He didn't know the heavies were planning to rip Guppy off. It must have seemed a serious plot. Guppy made it clear that he could try other means of finding the journalist's address. Johnson assured him he didn't have to - and did absolutely nothing at all to find it himself. I actually had that confirmed by Clive Goodman, the now disgraced formed News of the World royal correspondent who listened to the tape. Johnson said he would approach a specific third party. He specifically didn't. The only conclusion I can draw is that he was trying to make sure Guppy didn't manage to have the man attacked. Rather, he was stalling, waiting for Guppy's attention span to expire - a safe bet for those who knew him well.

Not entirely a clean bill of health, but neither an open and shut case of perversion of the course of justice either. And is Livingstone wise to bring up matters of character on violence and helping the police? The matter was dropped and no charges were eventually bought, but cast your mind back 5 years to the summer of 2002 and a birthday party...

When the front door was shut, said Mr Hedges, "Ken wanted to get back into the party. He was uncontrollable and went up to the door and was hammering on it. He was going ballistic and we were trying to calm him down and restrain him. We were grabbing on to his arms and trying to hold him. The last memory I have is of Ken’s arm lunging towards me."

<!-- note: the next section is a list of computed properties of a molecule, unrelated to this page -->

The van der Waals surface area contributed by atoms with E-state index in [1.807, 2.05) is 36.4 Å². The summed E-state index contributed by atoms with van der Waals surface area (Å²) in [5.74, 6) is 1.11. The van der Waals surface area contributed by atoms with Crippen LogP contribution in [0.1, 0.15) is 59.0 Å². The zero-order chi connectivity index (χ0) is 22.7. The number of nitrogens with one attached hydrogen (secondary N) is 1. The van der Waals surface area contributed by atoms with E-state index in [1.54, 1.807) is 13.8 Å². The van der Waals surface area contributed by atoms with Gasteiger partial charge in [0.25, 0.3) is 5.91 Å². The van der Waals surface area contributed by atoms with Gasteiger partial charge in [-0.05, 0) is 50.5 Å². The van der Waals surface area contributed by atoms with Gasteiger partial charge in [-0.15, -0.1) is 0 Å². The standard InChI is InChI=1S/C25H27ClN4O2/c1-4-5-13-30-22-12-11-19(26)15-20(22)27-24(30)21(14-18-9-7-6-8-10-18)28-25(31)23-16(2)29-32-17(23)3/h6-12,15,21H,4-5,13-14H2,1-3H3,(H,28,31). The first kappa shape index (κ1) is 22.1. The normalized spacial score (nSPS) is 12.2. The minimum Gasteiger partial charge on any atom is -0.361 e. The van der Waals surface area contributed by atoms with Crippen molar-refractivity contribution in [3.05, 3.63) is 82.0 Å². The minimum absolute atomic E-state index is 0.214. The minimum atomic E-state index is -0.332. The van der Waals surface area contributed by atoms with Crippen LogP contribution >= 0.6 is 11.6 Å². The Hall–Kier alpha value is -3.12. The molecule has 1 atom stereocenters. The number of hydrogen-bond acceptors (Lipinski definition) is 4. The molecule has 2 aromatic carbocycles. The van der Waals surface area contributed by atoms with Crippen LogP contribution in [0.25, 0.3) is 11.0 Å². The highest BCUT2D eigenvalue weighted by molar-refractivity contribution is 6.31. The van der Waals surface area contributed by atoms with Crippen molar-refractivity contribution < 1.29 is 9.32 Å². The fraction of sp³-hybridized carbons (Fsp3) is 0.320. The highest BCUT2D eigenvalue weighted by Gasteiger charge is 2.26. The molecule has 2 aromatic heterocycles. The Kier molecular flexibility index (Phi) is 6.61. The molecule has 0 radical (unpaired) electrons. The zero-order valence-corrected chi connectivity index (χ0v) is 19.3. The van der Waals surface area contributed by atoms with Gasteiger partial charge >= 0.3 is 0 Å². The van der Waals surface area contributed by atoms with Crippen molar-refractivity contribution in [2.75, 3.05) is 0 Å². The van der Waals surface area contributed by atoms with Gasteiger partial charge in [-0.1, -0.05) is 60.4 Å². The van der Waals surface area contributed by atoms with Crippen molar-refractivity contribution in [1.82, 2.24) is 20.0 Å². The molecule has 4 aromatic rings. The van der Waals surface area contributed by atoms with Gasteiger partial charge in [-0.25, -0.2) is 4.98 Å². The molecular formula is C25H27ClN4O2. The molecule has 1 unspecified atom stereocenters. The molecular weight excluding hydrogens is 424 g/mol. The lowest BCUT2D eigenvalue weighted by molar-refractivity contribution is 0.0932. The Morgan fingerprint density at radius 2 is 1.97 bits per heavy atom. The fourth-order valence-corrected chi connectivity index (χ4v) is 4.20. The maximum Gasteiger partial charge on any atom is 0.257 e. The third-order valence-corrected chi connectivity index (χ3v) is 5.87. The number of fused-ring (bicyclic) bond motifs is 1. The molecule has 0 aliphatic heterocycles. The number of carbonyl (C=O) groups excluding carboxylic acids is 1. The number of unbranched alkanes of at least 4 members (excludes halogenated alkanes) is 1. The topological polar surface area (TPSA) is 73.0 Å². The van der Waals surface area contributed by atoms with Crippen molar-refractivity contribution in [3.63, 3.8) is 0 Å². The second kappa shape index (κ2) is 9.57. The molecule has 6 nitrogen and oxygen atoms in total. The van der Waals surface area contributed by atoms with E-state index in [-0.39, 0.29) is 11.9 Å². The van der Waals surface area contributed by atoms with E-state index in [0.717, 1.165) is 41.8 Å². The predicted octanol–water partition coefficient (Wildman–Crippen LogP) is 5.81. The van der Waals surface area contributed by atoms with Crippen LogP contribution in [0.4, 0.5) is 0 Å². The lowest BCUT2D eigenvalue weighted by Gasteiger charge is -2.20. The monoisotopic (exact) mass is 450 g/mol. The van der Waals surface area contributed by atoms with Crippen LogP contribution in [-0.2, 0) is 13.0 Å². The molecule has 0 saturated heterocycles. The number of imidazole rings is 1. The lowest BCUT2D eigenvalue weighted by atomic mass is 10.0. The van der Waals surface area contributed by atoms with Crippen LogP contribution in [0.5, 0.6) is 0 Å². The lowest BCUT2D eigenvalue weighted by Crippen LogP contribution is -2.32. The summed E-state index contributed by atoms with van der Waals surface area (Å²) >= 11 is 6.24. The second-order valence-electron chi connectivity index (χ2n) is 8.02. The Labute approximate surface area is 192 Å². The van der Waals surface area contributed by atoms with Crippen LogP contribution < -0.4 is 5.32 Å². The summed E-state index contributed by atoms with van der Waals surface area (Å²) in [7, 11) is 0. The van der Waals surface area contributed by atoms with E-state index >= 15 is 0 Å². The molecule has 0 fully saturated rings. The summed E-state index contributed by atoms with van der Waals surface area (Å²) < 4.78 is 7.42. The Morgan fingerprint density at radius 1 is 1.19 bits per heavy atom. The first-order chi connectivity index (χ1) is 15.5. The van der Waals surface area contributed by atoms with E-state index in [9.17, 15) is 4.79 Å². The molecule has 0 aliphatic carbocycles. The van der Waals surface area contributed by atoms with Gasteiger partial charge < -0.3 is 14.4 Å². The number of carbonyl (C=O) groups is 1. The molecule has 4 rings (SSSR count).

Mr Hedges said that his next memory was coming to, briefly, in the ambulance and then again after he had an X-ray at the Whittington hospital.

Hedges later went further in his allegations: Livingstone was behaving like a drunken lout, physically abusing his pregnant partner, making me fall over a wall and then using the resources of the Greater London Authority to try to cover it up. I'm not entirely convinced that he's in the best position to be throwing stones on this one.

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Friday, September 07, 2007

Doctor Doctor

In an extremely disobliging piece on Condoleeza Rice (mind you, there is a reputation that has been accelerating downhill faster than George Bush's) Andrew Stephen refers to her as "Dr" Condoleezza Rice, going on to say